This week’s passages | The Seattle Times



Roger Michel, 65, the British theater and film director best known for “Notting Hill,” the hugely popular 1999 romantic comedy that somewhat overshadows the rest of his extensive and varied work, died Wednesday. Further details were not known. Although his success with Notting Hill catapulted him into the top tier of English-speaking directors, Michell held back and preferred to let his actors and screenwriters shine – a quality that could explain why so many actors enjoyed working with him.

Melvin Van Peebles, 89, the filmmaker hailed as the godfather of modern black cinema and the pioneer of American independent film, died Tuesday at his New York home. His death was announced by his son, Mario Van Peebles, the actor and director.

Melvin Van Peebles, a Renaissance man whose work included books, theater and music, is best known for his third feature film, “Sweet Sweetback’s Baadassss Song”. The film was bursting with explosive violence, explicit sex, and sincere antagonism to the white power structure. It was dedicated to “all the black brothers and sisters who have had enough of The Man”.

Van Peebles not only made films, but also published novels, in both French and English; wrote and produced two Broadway musicals simultaneously; and wrote and played spoken word albums that many have identified as the ancestors of rap.

Willie Garson, 57, a versatile character actor best known for his work on “Sex and the City” and its spin-off films as one of the best friends of Carrie Bradshaw, played by Sarah Jessica Parker, and later in “White Collar” and appeared in many other TV shows and films, died Tuesday of an unspecified disease, People magazine reported.

Sarah Dash, 76, the co-founder of the Labelle vocal group – best known for the rough 1974 hit “Lady Marmalade” – died on Monday. Patti LaBelle and Nona Hendryx completed the trio. They announced Dash’s death on social media on Monday. No cause of death has been disclosed.

Dash brought her church-rooted soprano and high harmonies to Labelle, which began as a girl group in the 1960s before reinventing itself as a socially conscious, afro-futuristic rock and funk powerhouse, dressed up in glittering science fiction outfits and singing about revolution as well as earthy romance. In 1974, Labelle had a No. 1 hit, “Lady Marmalade,” and gave the first concert by a pop group – and a black group – at the Metropolitan Opera House in New York City.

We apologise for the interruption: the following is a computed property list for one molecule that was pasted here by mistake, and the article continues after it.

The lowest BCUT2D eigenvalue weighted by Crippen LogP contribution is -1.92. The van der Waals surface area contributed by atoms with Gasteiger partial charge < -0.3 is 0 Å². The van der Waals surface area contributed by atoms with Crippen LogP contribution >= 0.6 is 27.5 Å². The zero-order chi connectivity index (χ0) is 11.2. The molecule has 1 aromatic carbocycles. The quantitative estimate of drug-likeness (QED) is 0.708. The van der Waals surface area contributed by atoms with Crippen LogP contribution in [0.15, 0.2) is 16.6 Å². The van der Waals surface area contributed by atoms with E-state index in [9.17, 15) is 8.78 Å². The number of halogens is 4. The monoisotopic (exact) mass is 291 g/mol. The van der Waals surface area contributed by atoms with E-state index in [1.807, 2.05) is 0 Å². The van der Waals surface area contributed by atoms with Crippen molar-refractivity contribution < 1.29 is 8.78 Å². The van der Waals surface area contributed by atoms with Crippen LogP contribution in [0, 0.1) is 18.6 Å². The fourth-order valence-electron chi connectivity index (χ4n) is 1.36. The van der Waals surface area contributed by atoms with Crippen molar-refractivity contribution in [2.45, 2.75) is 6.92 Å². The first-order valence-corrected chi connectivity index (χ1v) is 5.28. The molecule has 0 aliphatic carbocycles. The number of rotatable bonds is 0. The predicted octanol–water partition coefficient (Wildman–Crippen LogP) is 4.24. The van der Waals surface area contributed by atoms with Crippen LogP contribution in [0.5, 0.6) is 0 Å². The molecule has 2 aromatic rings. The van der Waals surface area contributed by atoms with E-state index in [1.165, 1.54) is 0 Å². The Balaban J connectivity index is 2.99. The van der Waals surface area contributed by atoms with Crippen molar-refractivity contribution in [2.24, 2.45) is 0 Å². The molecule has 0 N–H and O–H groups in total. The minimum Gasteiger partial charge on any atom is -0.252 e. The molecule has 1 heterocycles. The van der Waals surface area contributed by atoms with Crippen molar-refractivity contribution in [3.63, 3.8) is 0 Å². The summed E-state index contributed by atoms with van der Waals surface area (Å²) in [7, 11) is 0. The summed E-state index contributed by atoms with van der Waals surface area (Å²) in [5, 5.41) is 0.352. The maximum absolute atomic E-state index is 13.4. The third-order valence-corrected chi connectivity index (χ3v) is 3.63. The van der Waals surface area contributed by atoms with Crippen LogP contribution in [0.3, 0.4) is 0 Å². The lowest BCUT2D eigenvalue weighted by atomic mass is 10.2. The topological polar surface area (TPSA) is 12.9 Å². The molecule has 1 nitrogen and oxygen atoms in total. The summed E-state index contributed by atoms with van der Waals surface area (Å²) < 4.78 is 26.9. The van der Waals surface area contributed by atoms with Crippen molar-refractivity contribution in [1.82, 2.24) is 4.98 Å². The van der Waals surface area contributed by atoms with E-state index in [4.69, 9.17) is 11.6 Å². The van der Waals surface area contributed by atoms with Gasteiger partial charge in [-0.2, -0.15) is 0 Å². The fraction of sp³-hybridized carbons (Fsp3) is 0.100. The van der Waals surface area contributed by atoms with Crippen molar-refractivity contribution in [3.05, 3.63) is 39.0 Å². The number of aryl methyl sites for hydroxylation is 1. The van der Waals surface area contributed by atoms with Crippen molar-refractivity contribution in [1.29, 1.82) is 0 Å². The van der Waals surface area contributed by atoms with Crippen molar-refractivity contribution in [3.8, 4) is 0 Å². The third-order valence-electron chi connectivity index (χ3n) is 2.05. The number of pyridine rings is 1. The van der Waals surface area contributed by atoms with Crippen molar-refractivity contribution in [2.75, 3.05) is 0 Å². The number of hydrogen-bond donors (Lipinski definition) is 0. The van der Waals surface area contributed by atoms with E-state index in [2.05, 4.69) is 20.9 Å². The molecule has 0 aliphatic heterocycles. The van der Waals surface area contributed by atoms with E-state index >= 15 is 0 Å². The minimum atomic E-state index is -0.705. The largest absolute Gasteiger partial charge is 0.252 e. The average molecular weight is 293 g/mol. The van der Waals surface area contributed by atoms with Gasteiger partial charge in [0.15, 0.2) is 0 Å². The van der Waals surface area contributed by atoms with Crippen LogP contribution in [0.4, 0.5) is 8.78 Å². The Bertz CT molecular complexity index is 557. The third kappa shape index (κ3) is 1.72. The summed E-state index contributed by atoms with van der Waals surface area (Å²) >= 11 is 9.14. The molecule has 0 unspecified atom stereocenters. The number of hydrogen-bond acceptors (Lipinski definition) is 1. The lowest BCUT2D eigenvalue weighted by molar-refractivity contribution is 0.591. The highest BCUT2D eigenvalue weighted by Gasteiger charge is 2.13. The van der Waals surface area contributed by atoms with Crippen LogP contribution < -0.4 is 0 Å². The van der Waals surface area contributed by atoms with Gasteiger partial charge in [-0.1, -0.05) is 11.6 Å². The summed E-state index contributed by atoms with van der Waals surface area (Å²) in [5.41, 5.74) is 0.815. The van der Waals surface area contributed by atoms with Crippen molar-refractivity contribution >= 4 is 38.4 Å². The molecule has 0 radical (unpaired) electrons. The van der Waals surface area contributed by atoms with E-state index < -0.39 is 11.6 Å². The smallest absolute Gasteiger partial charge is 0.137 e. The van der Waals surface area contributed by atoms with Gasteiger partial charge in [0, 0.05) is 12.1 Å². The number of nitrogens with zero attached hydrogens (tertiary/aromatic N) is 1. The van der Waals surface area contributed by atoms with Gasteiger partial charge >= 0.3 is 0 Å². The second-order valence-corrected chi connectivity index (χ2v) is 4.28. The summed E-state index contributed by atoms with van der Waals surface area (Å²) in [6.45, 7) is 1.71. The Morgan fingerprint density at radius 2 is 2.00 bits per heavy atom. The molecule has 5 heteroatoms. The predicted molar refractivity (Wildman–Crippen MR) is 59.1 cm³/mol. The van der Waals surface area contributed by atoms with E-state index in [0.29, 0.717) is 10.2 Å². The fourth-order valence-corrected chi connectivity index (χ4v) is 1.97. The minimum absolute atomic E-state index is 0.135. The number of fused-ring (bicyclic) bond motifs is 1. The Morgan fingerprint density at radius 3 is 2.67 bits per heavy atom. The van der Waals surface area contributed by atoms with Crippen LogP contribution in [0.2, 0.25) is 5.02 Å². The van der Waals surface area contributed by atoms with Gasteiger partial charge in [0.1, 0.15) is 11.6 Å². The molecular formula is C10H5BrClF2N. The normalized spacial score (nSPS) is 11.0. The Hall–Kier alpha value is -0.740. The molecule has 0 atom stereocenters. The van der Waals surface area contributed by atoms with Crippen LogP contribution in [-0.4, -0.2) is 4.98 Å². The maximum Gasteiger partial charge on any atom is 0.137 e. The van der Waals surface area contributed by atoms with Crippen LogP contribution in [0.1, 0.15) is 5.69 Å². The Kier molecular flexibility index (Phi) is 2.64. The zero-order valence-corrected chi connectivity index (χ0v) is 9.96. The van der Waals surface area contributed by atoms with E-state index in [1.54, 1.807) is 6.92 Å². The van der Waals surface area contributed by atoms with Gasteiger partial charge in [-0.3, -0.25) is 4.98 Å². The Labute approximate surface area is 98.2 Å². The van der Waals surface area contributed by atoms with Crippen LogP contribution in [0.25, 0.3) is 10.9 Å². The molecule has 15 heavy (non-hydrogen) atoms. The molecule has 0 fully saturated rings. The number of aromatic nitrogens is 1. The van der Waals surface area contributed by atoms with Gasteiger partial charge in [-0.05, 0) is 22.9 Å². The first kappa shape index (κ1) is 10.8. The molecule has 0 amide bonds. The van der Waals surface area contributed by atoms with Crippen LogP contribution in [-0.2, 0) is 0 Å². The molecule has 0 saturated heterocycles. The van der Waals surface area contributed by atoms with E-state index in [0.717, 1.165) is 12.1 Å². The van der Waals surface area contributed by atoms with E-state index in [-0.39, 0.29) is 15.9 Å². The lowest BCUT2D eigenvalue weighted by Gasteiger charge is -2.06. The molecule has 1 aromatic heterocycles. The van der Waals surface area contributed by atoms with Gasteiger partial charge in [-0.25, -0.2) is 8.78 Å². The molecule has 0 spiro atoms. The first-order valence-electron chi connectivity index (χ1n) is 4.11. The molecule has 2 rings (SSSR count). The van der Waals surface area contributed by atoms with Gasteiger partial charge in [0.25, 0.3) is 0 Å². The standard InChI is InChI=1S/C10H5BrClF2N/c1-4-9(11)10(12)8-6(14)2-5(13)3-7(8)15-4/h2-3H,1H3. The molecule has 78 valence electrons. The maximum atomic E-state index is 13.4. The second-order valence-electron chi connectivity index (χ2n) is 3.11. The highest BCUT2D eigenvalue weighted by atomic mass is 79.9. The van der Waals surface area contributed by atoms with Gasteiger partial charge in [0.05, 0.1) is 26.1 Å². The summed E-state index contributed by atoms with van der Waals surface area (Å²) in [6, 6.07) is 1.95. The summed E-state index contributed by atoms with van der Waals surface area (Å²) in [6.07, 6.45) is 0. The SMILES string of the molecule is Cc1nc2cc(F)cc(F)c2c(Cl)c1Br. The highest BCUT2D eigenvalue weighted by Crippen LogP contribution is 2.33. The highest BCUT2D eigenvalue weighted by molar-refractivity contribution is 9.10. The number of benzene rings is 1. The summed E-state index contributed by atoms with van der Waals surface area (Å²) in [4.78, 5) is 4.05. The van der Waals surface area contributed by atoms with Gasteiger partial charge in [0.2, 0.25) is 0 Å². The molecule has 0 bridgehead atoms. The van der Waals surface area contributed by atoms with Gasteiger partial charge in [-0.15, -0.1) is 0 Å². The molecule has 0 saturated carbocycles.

George Holliday, 61, a plumber whose video of the beatings of black motorist Rodney King by police officers in Los Angeles in 1991 tore open a city of racist tension, died in a Los Angeles hospital on September 19 as a result of COVID-19.

After hearing sirens, Holliday used a Sony Super8 Handycam video from his balcony to record the beats. After Holliday had unsuccessfully made the footage available to the police, the videotape was sent to KTLA-TV. The footage was widely viewed and used to prosecute the officers who were found not guilty by a mostly white jury in sparking violent protests. In a way unrecognizable at the time, Holliday’s simple act of lifting a video camera to his shoulder was probably one of the first flickers of the citizen journalist movement.

Ruben Klamer, 99, an inventor who came up with the game of life and many other toys and games that kept young baby boomers entertaining the internet in the 1950s and 60s and their children in the 80s and 90s, died on September 14th to be At home in La Jolla, California. The game of life has sold over 70 million times in 59 countries. It became such a part of the culture that it was added to the Smithsonian Institution’s permanent archive of family life in 1981.

Irma Kalisch, 96, a television writer who featured abortion, rape, and other provocative subjects in many of the greatest comedy hits of the 1960s and beyond when she helped lead women into the writer’s room, died on September 3 in Woodland Hills, California.

Yolanda Lopez, 78, an artist and activist who created one of the most famous works of art in Chicano history by boldly reshaping the Virgin of Guadalupe in her own image – a young, strong, brown woman with running shoes and a big grin – on September 3rd to their home in San Francisco. The cause were complications in liver cancer.



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